Aerial drone photo of sheep in Winilippe Yards KondoolkaStation , SA by Stefanie Roeske

Rainfall in the east - whether it actually fell or is still forecast to come - continued to support sheep and lamb prices this week, with all categories on the rise. The west didn’t get the rain, or even the promise of it, so hasn’t yet witnessed any improved positivity in its market.

Restockers finally saw some price response to the changing sentiment this week, helped along by lower throughput, with about 12,000 fewer head eligible for the indicator. However, the 50,000 restocker lambs that were sold averaged 394¢/kg, an increase of 70¢/kg for the week. Nationally it’s the highest restockers have been pricewise since mid-July.

The remainder of the indicators, excluding heavy lambs, all lifted between 27¢/kg and 37¢/kg for the week, with national trade lambs picking up 30¢/kg, to sit just shy of 488¢/kg. The Eastern States Trade Lamb Indicator is currently nearly 4¢/kg higher, at 491.75¢/kg, but in comparison only picked up 22¢/kg for the week. Victorian yards are now well and truly dominating ESTLI throughput, with Hamilton and Ballarat having 26% and 22% of the eligible stock respectively. In NSW it was Wagga Wagga, Carcoar, and Dubbo that trended well above the average.

Heavy lambs have held relatively firm since the beginning of October and ended this week at 501¢/kg. Mutton is finally seeing some more consistent relief, lifting 28¢/kg to 153¢/kg this week, a rise of 50¢/kg for the month. This was boosted by Wagga Wagga, which had a quarter of all mutton indicator eligible sheep and traded at an average of 186¢/kg. Western Australia, on the other, continues to really struggle, with both yards averaging under 80¢/kg for mutton.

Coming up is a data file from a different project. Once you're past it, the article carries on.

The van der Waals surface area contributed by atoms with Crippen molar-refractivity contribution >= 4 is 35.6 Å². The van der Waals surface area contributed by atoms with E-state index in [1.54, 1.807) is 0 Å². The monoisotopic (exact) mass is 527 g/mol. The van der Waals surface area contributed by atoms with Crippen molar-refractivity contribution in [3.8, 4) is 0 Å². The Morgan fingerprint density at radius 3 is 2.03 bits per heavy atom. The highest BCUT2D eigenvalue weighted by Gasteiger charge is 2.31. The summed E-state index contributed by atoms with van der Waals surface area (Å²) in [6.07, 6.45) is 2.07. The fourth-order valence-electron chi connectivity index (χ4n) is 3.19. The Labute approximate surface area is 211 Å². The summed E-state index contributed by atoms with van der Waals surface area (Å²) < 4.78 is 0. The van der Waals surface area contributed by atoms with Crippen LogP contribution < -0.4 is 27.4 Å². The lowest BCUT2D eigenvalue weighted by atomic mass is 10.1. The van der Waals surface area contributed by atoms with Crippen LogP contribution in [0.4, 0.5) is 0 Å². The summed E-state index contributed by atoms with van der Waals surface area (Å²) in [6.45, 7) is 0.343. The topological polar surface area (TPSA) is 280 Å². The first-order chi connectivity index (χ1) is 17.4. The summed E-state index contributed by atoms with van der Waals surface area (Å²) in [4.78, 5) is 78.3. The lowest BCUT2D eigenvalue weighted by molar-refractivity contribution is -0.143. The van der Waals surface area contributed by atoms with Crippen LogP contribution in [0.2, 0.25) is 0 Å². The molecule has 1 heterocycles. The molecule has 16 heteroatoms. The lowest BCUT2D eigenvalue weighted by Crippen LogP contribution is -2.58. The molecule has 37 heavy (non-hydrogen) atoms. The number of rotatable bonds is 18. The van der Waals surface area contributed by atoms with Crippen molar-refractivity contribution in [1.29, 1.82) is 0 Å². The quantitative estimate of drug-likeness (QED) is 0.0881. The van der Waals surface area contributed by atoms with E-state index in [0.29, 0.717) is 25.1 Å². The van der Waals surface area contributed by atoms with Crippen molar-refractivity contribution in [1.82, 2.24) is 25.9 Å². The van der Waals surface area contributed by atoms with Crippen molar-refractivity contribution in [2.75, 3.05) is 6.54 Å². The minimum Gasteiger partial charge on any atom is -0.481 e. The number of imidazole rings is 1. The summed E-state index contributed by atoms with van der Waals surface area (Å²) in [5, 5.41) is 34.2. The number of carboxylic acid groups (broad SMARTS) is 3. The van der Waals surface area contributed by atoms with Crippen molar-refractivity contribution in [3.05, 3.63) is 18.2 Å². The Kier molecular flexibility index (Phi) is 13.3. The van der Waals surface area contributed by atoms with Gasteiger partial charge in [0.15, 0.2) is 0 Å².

Combined sheep and lamb yardings were at their third highest level for the year this week, just short of 320,000 head. These levels have been fairly consistent all month, and it was 9% more sheep that made up the increase week-on-week. But as we can see from the table both categories are trending well above year-ago levels, with 61% more lambs in the yards this week than the same time last year.

Last week’s slaughter volume dropped more than 20,000 head for lambs but remains in record-high territory at 443,256. Sheep slaughter also fell by about 16,000 head but remains about 20,000 head higher year-on-year for the corresponding week. 

Next week

If the rain forecast to come across eastern Australia this next week eventuates, the upward momentum of the light and restocker lamb categories, along with potentially mutton, should continue. When it comes to heavy lambs, as long as slaughter can be maintained at its current rate through to Christmas, processors’ January contracts show there shouldn’t be any downward pressure on price as producers push to get lambs off before the holidays.

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Data sources: MLA,BOM, Mecardo

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